Boys’ calorie requirements tend to be greater than girls’. Because they are more active, they burn more calories. And they also have more muscle mass than girls do, which require them to have more food intake.
alyson brown
cassandra macasieb
darlene ventenilla
Children consuming more calories than they burn through physical activity and normal growth cause childhood obesity.

BMI: calculated by age and sex

Overweight is defined as a BMI at or above the 85th percentile and lower than the 95th percentile for children of the same age and sex (CDC.gov).

Obesity is defined as a BMI at or above the 95th percentile for children of the same age and sex (CDC.gov).
Risk Factors: Food & Beverage
Regularly consuming high calorie foods such as fast food and vending machine snacks

Increased consumption of sugar and high fructose corn syrup that is present in soda and fruit juice
Defined as an inadequate supply of essential nutrients (as vitamins and minerals) in the diet resulting in malnutrition or disease
answer: A
The best recommendation is to allow the child to feed herself because the child’s stage of development is the preschool period of initiative. Special dishes would enhance the primary recommendation. The child should be offered new foods and choices, not just served her favorite foods. Using a small table and chair would also enhance the primary recommendation.
allow the child to feed herself
a) Allow the child to feed herself
b) Use specially designed dishes for children – for example, a plate
with the child’s favorite cartoon character
c) Only serve the child’s favorite foods
d) Allow the child to eat at a small table and chair by herself
QUESTION:
Cristina, a mother of a 4-year-old child tells the nurse that her child is a very poor eater. What’s the nurse’s best recommendation for helping the mother increase her child’s nutritional intake?
...health concerns:
childhood obesity
dietary deficiencies
children's
Risk Factors of
Childhood Obesity
(http://www.ncbi.nlm.nih.gov/pmc/articles/PMC2661452/)
(http://www.hsph.harvard.edu/nutritionsource/sugary-drinks-fact-sheet/)
Regularly consuming high calorie foods such as fast food and vending machine snack.

Increased consumption of sugar and high fructose corn syrup that is present in soda and fruit juice.
food & beverage
television & media
Children 8-18 years of age spend an average of 7.5 hours a day using entertainment media, including TV, computers, video games, cell phones, and movies. Of those 7.5 hours, about 4.5 hours is dedicated to viewing TV.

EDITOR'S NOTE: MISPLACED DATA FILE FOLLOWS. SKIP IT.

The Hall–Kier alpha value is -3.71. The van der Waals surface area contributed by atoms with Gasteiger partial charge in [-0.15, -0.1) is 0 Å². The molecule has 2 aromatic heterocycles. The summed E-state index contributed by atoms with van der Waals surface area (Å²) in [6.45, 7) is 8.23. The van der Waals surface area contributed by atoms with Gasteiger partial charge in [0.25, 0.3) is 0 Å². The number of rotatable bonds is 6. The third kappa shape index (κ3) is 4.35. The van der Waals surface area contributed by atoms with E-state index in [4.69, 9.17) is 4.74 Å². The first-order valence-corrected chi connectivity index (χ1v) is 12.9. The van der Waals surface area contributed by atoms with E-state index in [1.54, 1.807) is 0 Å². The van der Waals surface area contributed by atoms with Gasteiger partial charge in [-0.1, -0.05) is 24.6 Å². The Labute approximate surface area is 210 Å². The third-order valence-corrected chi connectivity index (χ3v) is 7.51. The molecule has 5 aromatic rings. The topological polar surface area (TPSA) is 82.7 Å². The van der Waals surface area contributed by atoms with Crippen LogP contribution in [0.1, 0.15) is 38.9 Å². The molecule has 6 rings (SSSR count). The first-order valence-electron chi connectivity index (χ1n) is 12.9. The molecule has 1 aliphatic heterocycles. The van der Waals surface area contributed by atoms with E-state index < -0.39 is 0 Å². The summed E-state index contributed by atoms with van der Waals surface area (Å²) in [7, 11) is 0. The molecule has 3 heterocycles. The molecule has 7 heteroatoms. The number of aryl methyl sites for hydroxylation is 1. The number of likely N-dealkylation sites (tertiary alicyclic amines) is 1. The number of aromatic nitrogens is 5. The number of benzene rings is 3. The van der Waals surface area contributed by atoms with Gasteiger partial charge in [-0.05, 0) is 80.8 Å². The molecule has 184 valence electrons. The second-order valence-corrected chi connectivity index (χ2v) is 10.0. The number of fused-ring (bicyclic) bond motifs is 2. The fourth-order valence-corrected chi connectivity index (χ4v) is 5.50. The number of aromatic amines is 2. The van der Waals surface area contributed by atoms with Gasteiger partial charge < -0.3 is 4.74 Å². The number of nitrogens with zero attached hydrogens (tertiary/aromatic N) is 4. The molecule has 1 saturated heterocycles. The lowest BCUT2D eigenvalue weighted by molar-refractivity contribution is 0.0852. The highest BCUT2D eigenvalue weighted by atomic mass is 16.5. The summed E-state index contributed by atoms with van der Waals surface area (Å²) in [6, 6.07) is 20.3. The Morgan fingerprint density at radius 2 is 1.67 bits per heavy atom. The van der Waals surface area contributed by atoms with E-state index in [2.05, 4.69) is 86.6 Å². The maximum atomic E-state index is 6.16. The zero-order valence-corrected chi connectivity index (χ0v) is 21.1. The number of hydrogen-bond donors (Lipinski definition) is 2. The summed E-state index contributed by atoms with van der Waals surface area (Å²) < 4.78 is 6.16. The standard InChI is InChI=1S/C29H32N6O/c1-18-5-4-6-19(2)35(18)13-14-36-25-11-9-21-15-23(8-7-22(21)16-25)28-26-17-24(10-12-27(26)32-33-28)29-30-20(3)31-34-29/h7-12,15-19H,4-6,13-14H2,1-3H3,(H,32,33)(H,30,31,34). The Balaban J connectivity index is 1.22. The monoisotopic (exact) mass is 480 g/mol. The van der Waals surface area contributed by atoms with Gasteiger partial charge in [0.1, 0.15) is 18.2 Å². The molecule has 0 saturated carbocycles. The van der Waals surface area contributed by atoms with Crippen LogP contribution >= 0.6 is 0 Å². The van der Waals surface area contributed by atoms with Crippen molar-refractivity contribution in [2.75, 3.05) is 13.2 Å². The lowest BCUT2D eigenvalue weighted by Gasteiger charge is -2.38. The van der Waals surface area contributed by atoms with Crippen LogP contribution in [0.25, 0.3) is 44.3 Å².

Children see up to 10,000
commercials a year about food.
(http://www.cdc.gov/obesity/childhood/problem.html)
(http://www.nlm.nih.gov/medlineplus/ency/patientinstructions/000383.htm)
Lack of Physical Activity
Less children attend physical education at school.

No safe or desirable place within the community to be active.
(http://www.cdc.gov/obesity/childhood/problem.html)
health implications
More than one third of children and adolescents are overweight or obese.
Childhood obesity alone is responsible for $14.1 billion in direct costs.

(http://fasinfat.org/facts-on-obesity-and-health/)
Improvements in the U.S.
(http://fasinfat.org/)
causes...
Important in children because they can suffer life-long implications if not met during developing years
(http://www.cwla.org/programs/health/healthtipsmalnutrition.htm)
Imbalanced intake
- Lack of nutrient dense foods in diet
Lack of intake due to:
1) Poverty- One in ten households in the U.S
experience hunger or the risk of hunger
2) Picky eaters
3) Malabsorption and/or chronic disease can lead
to developmental delay


Iron deficiency can cause low energy and slows cognitive function

Vitamin D-3 plays an essential role in hormone regulation, immunity, and mental process This is especially important in developing teenagers

Calcium/Magnesium are important for developing bones, nerve and muscle

Common nutritional deficiencies
in developing children:
(http://wholefoodmatters.net/blog/2010/10/nutritional-deficiencies-in-healthy-children/)
QUESTION:
a) The child gained an appropriate amount of weight in this period.
b) The child should have gained at least 8 pounds in this period.
c) The child should have gained just 2.5 pounds in this period.
d) The child should have gained twice that amount in this period.

The approximate weight gain of a child during the second year of life is 5 pounds.
(http://www.mypyramid.gov/kids)